Alan Wiggins grudgingly accepted his demotion to Rochester today, saying, "They pay me to play baseball. If they want me to play in Rochester, that's where I'll play. If they want me to play in Baltimore, I'll play in Baltimore."

He cleaned out his locker at Memorial Stadium this afternoon and will report to the Red Wings Saturday or Sunday. "He knows they're in a pennant race," said his agent, Tony Attanasio of San Diego, "and he's going down with the attitude that he can help them."

In leaving, Wiggins seemed almost philosophical.

"They make the decisions," he said. "I don't make out the lineup card. Am I coming back? You're asking the wrong person that. I have a feeling about it, but I have feelings about a lot of things. You never know."

He paused before adding: "I'm still healthy. I played golf this morning with a lady who had cancer surgery six months ago. She made sure I realized that the important thing was that I had my health.

"This is a small chapter in my life. I'm going to go from here. I wish all those line drives in April had fallen in, and I might be hitting .340 instead of .180. That's it."

As he departed, a bigger question for the Orioles was: Is this the latest chapter in a complex part of Wiggins' history in Baltimore, or the last?

In a sweeping roster change, they shipped Wiggins, Floyd Rayford and Mike Young to Class AAA Rochester Thursday, bringing up Jackie Gutierrez and John Stefero from Rochester and Tom Dodd from Class AA Charlotte.

They sent Rayford and Young away with blessings, saying they hoped both get their batting slumps ironed out and return quickly. Wiggins is another matter. "If he plays the way he played for the '84 Padres, I want him back," Orioles Manager Earl Weaver said. "I haven't seen that yet."

The Orioles don't seem to know what to make of all they've seen of Alan Wiggins the past year. He came to them from the San Diego Padres on June 5, 1985, after rehabilitation for a drug problem (his second), and brought the reputation of a moody but talented player, one who had the speed to disrupt games on a level just below that of Rickey Henderson and Tim Raines.

Wiggins played well in stretches, especially this season when he hit .317 and stole 11 bases in 30 games between May 3 and June 12. He also made only two errors in the Orioles' first 47 games and was adequate defensively.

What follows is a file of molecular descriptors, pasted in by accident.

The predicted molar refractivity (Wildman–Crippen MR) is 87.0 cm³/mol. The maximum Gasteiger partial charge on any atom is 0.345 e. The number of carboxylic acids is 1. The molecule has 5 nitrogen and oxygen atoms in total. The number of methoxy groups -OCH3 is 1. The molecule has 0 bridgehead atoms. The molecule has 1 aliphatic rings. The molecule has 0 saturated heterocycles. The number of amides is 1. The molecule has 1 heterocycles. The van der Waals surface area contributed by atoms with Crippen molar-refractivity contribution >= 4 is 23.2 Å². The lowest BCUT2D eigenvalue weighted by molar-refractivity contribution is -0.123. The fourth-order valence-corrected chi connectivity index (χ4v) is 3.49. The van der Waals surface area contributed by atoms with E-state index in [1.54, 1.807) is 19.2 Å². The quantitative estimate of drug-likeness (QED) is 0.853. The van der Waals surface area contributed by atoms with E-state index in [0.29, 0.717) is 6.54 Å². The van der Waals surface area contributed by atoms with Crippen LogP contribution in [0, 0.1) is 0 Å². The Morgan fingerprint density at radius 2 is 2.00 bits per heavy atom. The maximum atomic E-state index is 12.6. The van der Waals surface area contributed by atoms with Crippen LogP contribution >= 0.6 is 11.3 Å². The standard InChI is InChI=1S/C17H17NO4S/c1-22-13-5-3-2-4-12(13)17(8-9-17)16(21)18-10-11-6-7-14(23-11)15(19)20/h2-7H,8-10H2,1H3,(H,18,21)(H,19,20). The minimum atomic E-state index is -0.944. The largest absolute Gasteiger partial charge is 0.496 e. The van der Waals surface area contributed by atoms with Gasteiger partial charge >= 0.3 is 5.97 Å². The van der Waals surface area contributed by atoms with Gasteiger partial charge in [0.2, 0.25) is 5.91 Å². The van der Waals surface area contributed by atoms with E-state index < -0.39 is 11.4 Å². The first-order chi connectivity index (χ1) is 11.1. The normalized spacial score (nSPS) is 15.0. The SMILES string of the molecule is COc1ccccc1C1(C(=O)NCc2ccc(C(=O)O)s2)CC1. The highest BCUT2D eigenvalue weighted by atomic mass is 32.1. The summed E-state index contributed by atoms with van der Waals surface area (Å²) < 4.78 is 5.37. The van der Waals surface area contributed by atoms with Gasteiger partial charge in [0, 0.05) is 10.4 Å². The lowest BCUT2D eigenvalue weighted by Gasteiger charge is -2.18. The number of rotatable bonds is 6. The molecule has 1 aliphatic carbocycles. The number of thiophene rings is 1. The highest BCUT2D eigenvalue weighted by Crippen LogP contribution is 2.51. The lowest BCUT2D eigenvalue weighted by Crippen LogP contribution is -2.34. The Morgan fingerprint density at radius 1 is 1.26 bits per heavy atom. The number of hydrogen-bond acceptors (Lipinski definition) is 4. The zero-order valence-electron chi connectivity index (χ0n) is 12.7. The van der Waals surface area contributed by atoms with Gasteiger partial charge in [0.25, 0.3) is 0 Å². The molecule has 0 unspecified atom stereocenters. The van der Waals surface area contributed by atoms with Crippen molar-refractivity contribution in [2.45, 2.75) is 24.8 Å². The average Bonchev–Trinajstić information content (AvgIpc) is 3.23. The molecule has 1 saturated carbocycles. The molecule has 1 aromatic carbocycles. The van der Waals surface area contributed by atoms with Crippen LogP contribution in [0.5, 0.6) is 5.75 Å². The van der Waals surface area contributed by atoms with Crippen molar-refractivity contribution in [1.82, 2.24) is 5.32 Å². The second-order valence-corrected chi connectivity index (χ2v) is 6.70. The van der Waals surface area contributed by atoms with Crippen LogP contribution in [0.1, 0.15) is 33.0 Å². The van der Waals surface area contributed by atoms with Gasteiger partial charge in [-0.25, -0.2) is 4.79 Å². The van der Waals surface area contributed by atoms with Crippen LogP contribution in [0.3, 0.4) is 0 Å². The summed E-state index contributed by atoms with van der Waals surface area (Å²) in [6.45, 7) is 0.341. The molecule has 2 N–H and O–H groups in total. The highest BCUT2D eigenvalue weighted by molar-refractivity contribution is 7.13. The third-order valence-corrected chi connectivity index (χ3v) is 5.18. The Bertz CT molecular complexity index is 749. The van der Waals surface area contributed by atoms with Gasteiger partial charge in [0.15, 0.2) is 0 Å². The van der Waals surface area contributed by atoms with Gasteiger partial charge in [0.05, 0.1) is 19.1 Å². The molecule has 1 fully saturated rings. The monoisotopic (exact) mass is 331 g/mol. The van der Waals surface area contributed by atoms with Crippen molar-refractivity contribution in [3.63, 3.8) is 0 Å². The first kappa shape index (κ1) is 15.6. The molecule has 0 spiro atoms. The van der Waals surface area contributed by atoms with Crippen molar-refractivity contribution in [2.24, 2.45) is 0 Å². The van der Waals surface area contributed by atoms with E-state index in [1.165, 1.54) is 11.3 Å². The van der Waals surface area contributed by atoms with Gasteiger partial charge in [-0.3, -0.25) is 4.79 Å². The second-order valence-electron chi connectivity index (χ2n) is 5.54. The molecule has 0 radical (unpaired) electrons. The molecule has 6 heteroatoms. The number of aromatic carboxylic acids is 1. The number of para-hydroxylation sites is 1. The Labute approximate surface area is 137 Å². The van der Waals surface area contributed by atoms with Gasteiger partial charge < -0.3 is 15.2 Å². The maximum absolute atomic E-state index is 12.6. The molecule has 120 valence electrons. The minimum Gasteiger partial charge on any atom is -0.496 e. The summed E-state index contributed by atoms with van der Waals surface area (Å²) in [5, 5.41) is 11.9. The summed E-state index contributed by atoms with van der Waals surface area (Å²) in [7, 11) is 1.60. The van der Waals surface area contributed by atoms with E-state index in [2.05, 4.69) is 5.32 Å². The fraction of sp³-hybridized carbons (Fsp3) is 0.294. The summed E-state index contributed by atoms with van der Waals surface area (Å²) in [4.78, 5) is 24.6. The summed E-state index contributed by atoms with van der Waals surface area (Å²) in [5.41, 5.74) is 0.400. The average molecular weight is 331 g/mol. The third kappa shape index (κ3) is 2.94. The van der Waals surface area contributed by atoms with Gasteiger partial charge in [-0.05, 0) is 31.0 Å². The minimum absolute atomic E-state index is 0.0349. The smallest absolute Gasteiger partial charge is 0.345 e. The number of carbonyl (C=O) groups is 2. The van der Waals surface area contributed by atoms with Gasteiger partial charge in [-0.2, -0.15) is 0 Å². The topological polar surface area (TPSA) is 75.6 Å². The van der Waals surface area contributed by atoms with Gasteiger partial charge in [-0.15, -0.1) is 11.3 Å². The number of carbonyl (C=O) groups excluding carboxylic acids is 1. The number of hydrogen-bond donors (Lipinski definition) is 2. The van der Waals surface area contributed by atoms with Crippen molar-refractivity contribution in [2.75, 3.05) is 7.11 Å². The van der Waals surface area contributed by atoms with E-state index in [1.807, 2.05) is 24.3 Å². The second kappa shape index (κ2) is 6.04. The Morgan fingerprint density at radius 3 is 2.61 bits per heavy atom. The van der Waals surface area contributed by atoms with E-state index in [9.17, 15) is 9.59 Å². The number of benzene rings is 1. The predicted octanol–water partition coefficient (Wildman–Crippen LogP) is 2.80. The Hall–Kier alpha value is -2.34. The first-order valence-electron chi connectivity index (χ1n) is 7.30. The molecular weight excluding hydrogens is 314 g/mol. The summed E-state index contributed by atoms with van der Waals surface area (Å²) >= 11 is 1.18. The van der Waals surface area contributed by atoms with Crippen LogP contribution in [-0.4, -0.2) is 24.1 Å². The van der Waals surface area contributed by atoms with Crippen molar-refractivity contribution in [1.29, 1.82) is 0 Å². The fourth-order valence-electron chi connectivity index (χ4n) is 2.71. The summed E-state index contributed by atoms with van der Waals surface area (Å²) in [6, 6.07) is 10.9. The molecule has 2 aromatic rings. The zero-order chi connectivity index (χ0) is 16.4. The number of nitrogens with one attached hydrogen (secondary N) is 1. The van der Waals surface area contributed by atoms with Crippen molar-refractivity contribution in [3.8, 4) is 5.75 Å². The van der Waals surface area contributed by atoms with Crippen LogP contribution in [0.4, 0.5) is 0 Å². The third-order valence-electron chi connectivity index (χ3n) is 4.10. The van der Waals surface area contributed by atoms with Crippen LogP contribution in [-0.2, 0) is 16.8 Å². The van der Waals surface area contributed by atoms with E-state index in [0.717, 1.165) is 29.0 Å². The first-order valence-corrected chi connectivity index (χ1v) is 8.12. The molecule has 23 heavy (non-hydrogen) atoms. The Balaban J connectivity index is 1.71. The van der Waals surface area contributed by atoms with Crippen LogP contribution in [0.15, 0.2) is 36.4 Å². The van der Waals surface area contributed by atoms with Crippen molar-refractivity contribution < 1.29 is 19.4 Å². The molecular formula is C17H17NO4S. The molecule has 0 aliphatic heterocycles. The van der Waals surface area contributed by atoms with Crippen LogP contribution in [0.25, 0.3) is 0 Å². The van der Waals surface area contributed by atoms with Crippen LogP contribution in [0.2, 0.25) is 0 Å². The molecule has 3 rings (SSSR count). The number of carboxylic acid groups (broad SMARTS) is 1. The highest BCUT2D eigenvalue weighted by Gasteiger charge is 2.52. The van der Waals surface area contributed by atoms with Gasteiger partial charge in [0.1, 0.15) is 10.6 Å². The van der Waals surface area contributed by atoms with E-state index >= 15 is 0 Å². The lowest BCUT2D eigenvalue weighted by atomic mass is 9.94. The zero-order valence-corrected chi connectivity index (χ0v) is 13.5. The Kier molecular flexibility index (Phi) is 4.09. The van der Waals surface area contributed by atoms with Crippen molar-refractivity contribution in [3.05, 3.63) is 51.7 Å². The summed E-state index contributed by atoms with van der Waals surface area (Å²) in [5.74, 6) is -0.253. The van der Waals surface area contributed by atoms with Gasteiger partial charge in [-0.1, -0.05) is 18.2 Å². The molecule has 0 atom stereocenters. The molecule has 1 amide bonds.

Then things started to fall apart. He went into a long batting slump that lowered his average to .251. He got picked off twice. He made three errors in a single game. As the same time, Weaver found a hot hand in Juan Bonilla and made him the Orioles' starter.

Wiggins responded by withdrawing. He didn't socialize with teammates and had near-fights with shortstop Cal Ripken and outfielder Lee Lacy. He ate meals alone. He dressed alone.

Worse, his work habits became bad. During batting practice, he would step in the cage and take five golf swings, sometimes hitting the ball only once.

"That's one man no one knows," one Oriole said today.

Yet, Wiggins could be engaging. He could talk politics as well as baseball, had studied black history extensively and would read the editorial page before the sports page.

"Let me tell you something about Alan Wiggins," Attanasio said. "He phones me every day. That's every day. He can tell me about everyone in that clubhouse. He can tell me about everyone's family because he listens and he cares. . . . I know there are times his personality didn't mesh with his teammates, and I'm not sure how it was perceived.

"I know this, he can play baseball. What he did in 1984 hit .258, score 106 runs and steal 70 bases was no fluke. He cannot help what people think about him."

The odds are heavy that Wiggins will return sometime this season. For one thing, economics dictate it. He'll earn $600,000 this season and has $1.5 million in guaranteed money coming the next two years.

Also, the Orioles haven't forgotten what kind of player he was in 1984, and that they still need a leadoff hitter.

"I don't know the answer to that," Attanasio said. "Historically, Baltimore has relied on the three-run home run, and that's not how Alan helps teams."